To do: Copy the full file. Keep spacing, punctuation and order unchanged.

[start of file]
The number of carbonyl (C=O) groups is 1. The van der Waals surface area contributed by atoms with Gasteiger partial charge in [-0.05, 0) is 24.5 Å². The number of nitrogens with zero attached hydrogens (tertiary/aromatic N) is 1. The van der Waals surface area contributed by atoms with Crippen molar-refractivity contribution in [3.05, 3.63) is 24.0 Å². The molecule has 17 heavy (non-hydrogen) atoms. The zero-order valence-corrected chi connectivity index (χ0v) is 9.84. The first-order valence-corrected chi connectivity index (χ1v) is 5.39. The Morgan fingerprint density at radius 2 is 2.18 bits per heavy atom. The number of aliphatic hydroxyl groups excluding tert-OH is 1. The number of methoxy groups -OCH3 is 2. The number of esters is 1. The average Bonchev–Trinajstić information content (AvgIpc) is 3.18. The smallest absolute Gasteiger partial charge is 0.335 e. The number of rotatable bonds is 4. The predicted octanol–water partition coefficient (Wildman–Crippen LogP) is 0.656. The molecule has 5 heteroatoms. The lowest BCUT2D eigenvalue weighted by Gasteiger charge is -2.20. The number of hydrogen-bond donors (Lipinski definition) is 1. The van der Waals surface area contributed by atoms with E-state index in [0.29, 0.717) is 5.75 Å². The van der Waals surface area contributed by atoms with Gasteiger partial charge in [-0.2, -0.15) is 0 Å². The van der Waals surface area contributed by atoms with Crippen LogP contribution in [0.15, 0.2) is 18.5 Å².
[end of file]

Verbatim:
The number of carbonyl (C=O) groups is 1. The van der Waals surface area contributed by atoms with Gasteiger partial charge in [-0.05, 0) is 24.5 Å². The number of nitrogens with zero attached hydrogens (tertiary/aromatic N) is 1. The van der Waals surface area contributed by atoms with Crippen molar-refractivity contribution in [3.05, 3.63) is 24.0 Å². The molecule has 17 heavy (non-hydrogen) atoms. The zero-order valence-corrected chi connectivity index (χ0v) is 9.84. The first-order valence-corrected chi connectivity index (χ1v) is 5.39. The Morgan fingerprint density at radius 2 is 2.18 bits per heavy atom. The number of aliphatic hydroxyl groups excluding tert-OH is 1. The number of methoxy groups -OCH3 is 2. The number of esters is 1. The average Bonchev–Trinajstić information content (AvgIpc) is 3.18. The smallest absolute Gasteiger partial charge is 0.335 e. The number of rotatable bonds is 4. The predicted octanol–water partition coefficient (Wildman–Crippen LogP) is 0.656. The molecule has 5 heteroatoms. The lowest BCUT2D eigenvalue weighted by Gasteiger charge is -2.20. The number of hydrogen-bond donors (Lipinski definition) is 1. The van der Waals surface area contributed by atoms with E-state index in [0.29, 0.717) is 5.75 Å². The van der Waals surface area contributed by atoms with Gasteiger partial charge in [-0.2, -0.15) is 0 Å². The van der Waals surface area contributed by atoms with Crippen LogP contribution in [0.15, 0.2) is 18.5 Å².